If Baltimore's vacant Southern Hotel were a cat, it would have used up its nine lives long ago.Targeted at various times for reuse as a hotel, offices, apartments and luxury housing for the elderly, the 14-story building has long attracted attention from developers. When an affiliate of Washington's Capital Guidance Corp. won permission to raze the city landmark to make way for a 45-story office tower called One Light Street, that appeared to be the end of it.But 4 1/2 years after Baltimore's Commission for Historical and Architectural Preservation approved the demolition request, Baltimore's most tenacious empty building continues to grace dTC the northeast corner of Light and Redwood streets.
NEWS
By JoAnna Daemmrich and JoAnna Daemmrich,Sun Staff Writer | May 19, 1994
It's a more cautious era at Baltimore's Board of Estimates, seven months after Comptroller Jacqueline F. McLean slipped a million-dollar deal past her colleagues to lease the former headquarters of her travel agency to the city.Concerned by even the slightest chance of impropriety after the comptroller's indictment on theft and misconduct charges, City Solicitor Neal M. Janey yesterday asked that the board delay voting on two items involving the spouses of the mayor and council president.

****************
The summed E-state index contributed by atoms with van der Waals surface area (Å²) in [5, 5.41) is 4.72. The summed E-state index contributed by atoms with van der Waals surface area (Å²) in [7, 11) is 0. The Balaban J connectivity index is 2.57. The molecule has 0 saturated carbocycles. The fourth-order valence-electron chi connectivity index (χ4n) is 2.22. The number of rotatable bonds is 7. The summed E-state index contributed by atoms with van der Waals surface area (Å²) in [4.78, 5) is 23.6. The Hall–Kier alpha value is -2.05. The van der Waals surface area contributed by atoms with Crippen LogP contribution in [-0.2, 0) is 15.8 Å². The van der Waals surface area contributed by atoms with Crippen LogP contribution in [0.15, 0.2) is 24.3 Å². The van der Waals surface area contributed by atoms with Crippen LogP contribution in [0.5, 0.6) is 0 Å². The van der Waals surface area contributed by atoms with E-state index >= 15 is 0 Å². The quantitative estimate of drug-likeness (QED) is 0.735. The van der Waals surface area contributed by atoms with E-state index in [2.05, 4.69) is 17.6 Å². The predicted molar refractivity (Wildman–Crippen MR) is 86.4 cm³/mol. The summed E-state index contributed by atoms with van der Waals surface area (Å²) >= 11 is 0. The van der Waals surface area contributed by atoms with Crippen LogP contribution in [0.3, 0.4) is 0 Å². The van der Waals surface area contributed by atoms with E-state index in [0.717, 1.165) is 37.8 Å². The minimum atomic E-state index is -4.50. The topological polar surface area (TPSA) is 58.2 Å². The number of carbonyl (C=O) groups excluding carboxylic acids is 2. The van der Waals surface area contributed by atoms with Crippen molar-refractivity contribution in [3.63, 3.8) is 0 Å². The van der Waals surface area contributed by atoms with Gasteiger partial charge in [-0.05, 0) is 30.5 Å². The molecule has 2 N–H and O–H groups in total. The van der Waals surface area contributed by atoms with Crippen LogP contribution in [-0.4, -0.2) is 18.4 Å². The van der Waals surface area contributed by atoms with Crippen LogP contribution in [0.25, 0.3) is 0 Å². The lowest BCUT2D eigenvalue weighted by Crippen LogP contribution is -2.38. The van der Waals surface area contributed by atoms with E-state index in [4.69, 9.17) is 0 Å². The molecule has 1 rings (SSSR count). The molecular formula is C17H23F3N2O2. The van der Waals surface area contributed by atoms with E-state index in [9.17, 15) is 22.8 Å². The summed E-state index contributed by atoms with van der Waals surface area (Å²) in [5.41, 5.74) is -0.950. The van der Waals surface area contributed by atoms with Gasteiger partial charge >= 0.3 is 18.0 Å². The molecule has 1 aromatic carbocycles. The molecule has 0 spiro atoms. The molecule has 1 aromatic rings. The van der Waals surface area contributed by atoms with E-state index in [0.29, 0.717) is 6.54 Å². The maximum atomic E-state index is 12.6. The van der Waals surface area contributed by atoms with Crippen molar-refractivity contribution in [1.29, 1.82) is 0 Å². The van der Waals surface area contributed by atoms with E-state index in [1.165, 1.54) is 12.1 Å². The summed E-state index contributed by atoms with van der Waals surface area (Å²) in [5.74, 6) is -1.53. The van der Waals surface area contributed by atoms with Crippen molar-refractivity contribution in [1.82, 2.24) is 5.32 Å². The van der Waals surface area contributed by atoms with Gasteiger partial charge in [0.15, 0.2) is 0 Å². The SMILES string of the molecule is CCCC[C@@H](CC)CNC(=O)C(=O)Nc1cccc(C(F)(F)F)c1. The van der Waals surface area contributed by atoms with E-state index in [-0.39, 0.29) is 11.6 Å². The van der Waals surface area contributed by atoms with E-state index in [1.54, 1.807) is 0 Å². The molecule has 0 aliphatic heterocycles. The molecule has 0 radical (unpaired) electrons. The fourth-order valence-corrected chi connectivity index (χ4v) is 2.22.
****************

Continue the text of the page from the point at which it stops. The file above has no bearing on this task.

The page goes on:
NEWS
November 4, 2001
IF THIS is recession, Baltimore is entering it with fanfare. On Thursday, ground will be broken for Lockwood Place, an office complex on Pratt Street across from the National Aquarium. On Nov. 14, a similar ceremony is scheduled for Montgomery Park, an old warehouse that is being converted into the city's biggest office center. Groundbreaking is something of a misnomer, because work at both sites has been going on for some time. At Montgomery Park, developers are under the gun to get parts of the 28-acre colossus ready for 900 Maryland Department of the Environment employees.
BUSINESS
By Lorraine Mirabella | lorraine.mirabella@baltsun.com | March 22, 2010
A long-stalled plan to transform the landmark Recreation Pier in Fells Point into a hotel is moving ahead, say Baltimore officials who announced they closed on the $2 million sale of the dilapidated property to developers. The sale to Recreation Pier Developers LLC paves the way for a $35 million, 132-room Aloft hotel with a restaurant, said officials with the city's Department of Housing and Community Development. The new owners include city developer J. Joseph Clarke and H&S Properties Development, which built Harbor East.